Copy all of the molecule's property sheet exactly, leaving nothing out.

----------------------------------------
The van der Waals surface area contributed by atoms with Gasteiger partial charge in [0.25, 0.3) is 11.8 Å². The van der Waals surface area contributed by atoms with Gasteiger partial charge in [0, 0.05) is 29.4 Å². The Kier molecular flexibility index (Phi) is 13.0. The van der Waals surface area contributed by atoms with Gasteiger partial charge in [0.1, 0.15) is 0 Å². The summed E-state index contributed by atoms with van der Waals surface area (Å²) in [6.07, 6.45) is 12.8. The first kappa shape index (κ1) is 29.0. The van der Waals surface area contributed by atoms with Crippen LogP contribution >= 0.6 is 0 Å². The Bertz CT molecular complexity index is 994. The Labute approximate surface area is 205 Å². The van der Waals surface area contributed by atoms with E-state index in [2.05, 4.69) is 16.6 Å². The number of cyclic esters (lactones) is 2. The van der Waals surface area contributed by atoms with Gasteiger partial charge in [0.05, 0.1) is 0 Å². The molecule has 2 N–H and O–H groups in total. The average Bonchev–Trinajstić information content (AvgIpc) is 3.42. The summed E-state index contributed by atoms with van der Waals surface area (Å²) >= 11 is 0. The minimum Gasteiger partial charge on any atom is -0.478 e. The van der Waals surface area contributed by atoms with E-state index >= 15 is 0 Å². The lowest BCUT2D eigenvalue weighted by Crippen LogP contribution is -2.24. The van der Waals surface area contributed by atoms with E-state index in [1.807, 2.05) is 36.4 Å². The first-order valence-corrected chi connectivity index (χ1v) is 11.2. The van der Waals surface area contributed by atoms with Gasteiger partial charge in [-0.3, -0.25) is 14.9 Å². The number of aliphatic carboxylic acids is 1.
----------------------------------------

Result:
The van der Waals surface area contributed by atoms with Gasteiger partial charge in [0.25, 0.3) is 11.8 Å². The van der Waals surface area contributed by atoms with Gasteiger partial charge in [0, 0.05) is 29.4 Å². The Kier molecular flexibility index (Phi) is 13.0. The van der Waals surface area contributed by atoms with Gasteiger partial charge in [0.1, 0.15) is 0 Å². The summed E-state index contributed by atoms with van der Waals surface area (Å²) in [6.07, 6.45) is 12.8. The first kappa shape index (κ1) is 29.0. The van der Waals surface area contributed by atoms with Crippen LogP contribution >= 0.6 is 0 Å². The Bertz CT molecular complexity index is 994. The Labute approximate surface area is 205 Å². The van der Waals surface area contributed by atoms with E-state index in [2.05, 4.69) is 16.6 Å². The number of cyclic esters (lactones) is 2. The van der Waals surface area contributed by atoms with Gasteiger partial charge in [0.05, 0.1) is 0 Å². The molecule has 2 N–H and O–H groups in total. The average Bonchev–Trinajstić information content (AvgIpc) is 3.42. The summed E-state index contributed by atoms with van der Waals surface area (Å²) >= 11 is 0. The minimum Gasteiger partial charge on any atom is -0.478 e. The van der Waals surface area contributed by atoms with E-state index >= 15 is 0 Å². The lowest BCUT2D eigenvalue weighted by Crippen LogP contribution is -2.24. The van der Waals surface area contributed by atoms with E-state index in [1.807, 2.05) is 36.4 Å². The first-order valence-corrected chi connectivity index (χ1v) is 11.2. The van der Waals surface area contributed by atoms with Gasteiger partial charge in [-0.3, -0.25) is 14.9 Å². The number of aliphatic carboxylic acids is 1.